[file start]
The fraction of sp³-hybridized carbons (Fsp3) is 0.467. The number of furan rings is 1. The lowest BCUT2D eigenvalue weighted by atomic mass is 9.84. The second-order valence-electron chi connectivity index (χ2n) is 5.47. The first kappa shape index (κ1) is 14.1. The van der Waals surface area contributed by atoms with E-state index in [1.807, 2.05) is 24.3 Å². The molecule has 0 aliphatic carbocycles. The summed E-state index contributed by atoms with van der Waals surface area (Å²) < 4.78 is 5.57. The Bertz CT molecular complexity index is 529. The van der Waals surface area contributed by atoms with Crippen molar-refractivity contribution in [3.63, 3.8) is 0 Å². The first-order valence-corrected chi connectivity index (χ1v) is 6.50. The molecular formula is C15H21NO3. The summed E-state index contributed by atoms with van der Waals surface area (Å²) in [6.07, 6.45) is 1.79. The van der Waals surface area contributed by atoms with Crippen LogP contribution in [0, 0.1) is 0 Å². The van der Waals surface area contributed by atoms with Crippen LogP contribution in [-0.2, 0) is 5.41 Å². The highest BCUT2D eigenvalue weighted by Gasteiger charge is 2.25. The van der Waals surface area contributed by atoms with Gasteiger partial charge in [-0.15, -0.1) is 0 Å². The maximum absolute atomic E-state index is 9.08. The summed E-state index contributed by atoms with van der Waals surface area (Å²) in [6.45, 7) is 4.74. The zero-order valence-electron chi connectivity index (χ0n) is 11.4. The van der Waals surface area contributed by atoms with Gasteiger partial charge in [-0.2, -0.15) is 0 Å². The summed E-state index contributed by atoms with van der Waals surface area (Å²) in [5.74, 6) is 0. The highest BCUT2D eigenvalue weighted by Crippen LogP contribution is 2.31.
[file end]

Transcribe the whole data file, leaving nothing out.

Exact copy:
The fraction of sp³-hybridized carbons (Fsp3) is 0.467. The number of furan rings is 1. The lowest BCUT2D eigenvalue weighted by atomic mass is 9.84. The second-order valence-electron chi connectivity index (χ2n) is 5.47. The first kappa shape index (κ1) is 14.1. The van der Waals surface area contributed by atoms with E-state index in [1.807, 2.05) is 24.3 Å². The molecule has 0 aliphatic carbocycles. The summed E-state index contributed by atoms with van der Waals surface area (Å²) < 4.78 is 5.57. The Bertz CT molecular complexity index is 529. The van der Waals surface area contributed by atoms with Crippen molar-refractivity contribution in [3.63, 3.8) is 0 Å². The first-order valence-corrected chi connectivity index (χ1v) is 6.50. The molecular formula is C15H21NO3. The summed E-state index contributed by atoms with van der Waals surface area (Å²) in [6.07, 6.45) is 1.79. The van der Waals surface area contributed by atoms with Crippen LogP contribution in [0, 0.1) is 0 Å². The van der Waals surface area contributed by atoms with Crippen LogP contribution in [-0.2, 0) is 5.41 Å². The highest BCUT2D eigenvalue weighted by Gasteiger charge is 2.25. The van der Waals surface area contributed by atoms with Gasteiger partial charge in [-0.15, -0.1) is 0 Å². The maximum absolute atomic E-state index is 9.08. The summed E-state index contributed by atoms with van der Waals surface area (Å²) in [6.45, 7) is 4.74. The zero-order valence-electron chi connectivity index (χ0n) is 11.4. The van der Waals surface area contributed by atoms with Gasteiger partial charge in [-0.2, -0.15) is 0 Å². The summed E-state index contributed by atoms with van der Waals surface area (Å²) in [5.74, 6) is 0. The highest BCUT2D eigenvalue weighted by Crippen LogP contribution is 2.31.